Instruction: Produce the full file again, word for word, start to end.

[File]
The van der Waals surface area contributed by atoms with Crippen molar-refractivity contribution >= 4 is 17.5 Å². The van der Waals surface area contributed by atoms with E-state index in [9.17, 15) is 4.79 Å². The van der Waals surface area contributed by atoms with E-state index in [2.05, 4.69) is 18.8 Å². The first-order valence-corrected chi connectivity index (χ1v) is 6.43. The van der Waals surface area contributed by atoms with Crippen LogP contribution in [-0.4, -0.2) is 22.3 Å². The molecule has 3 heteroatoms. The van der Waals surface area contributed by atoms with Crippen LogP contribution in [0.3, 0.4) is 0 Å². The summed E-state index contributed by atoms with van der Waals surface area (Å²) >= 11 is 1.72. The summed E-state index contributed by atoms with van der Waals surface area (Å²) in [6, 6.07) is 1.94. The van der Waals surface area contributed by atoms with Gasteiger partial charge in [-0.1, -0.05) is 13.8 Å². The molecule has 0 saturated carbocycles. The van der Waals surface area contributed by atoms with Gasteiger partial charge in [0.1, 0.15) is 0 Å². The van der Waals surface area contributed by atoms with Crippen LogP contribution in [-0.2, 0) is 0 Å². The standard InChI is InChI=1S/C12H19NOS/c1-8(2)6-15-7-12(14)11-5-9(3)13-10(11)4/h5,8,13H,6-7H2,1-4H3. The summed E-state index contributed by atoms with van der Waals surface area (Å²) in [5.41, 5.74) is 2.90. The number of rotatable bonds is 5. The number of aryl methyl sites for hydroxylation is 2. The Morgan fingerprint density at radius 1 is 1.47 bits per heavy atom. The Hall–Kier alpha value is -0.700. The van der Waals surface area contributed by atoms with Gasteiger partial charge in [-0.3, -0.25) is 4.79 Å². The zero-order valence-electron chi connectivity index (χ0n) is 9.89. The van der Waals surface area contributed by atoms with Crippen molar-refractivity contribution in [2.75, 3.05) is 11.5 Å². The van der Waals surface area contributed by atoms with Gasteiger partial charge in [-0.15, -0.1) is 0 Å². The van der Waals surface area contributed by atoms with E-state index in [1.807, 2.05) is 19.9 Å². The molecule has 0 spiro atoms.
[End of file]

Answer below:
The van der Waals surface area contributed by atoms with Crippen molar-refractivity contribution >= 4 is 17.5 Å². The van der Waals surface area contributed by atoms with E-state index in [9.17, 15) is 4.79 Å². The van der Waals surface area contributed by atoms with E-state index in [2.05, 4.69) is 18.8 Å². The first-order valence-corrected chi connectivity index (χ1v) is 6.43. The van der Waals surface area contributed by atoms with Crippen LogP contribution in [-0.4, -0.2) is 22.3 Å². The molecule has 3 heteroatoms. The van der Waals surface area contributed by atoms with Crippen LogP contribution in [0.3, 0.4) is 0 Å². The summed E-state index contributed by atoms with van der Waals surface area (Å²) >= 11 is 1.72. The summed E-state index contributed by atoms with van der Waals surface area (Å²) in [6, 6.07) is 1.94. The van der Waals surface area contributed by atoms with Gasteiger partial charge in [-0.1, -0.05) is 13.8 Å². The molecule has 0 saturated carbocycles. The van der Waals surface area contributed by atoms with Gasteiger partial charge in [0.1, 0.15) is 0 Å². The van der Waals surface area contributed by atoms with Crippen LogP contribution in [-0.2, 0) is 0 Å². The standard InChI is InChI=1S/C12H19NOS/c1-8(2)6-15-7-12(14)11-5-9(3)13-10(11)4/h5,8,13H,6-7H2,1-4H3. The summed E-state index contributed by atoms with van der Waals surface area (Å²) in [5.41, 5.74) is 2.90. The number of rotatable bonds is 5. The number of aryl methyl sites for hydroxylation is 2. The Morgan fingerprint density at radius 1 is 1.47 bits per heavy atom. The Hall–Kier alpha value is -0.700. The van der Waals surface area contributed by atoms with Gasteiger partial charge in [-0.3, -0.25) is 4.79 Å². The zero-order valence-electron chi connectivity index (χ0n) is 9.89. The van der Waals surface area contributed by atoms with Crippen molar-refractivity contribution in [2.75, 3.05) is 11.5 Å². The van der Waals surface area contributed by atoms with Gasteiger partial charge in [-0.15, -0.1) is 0 Å². The van der Waals surface area contributed by atoms with E-state index in [1.807, 2.05) is 19.9 Å². The molecule has 0 spiro atoms.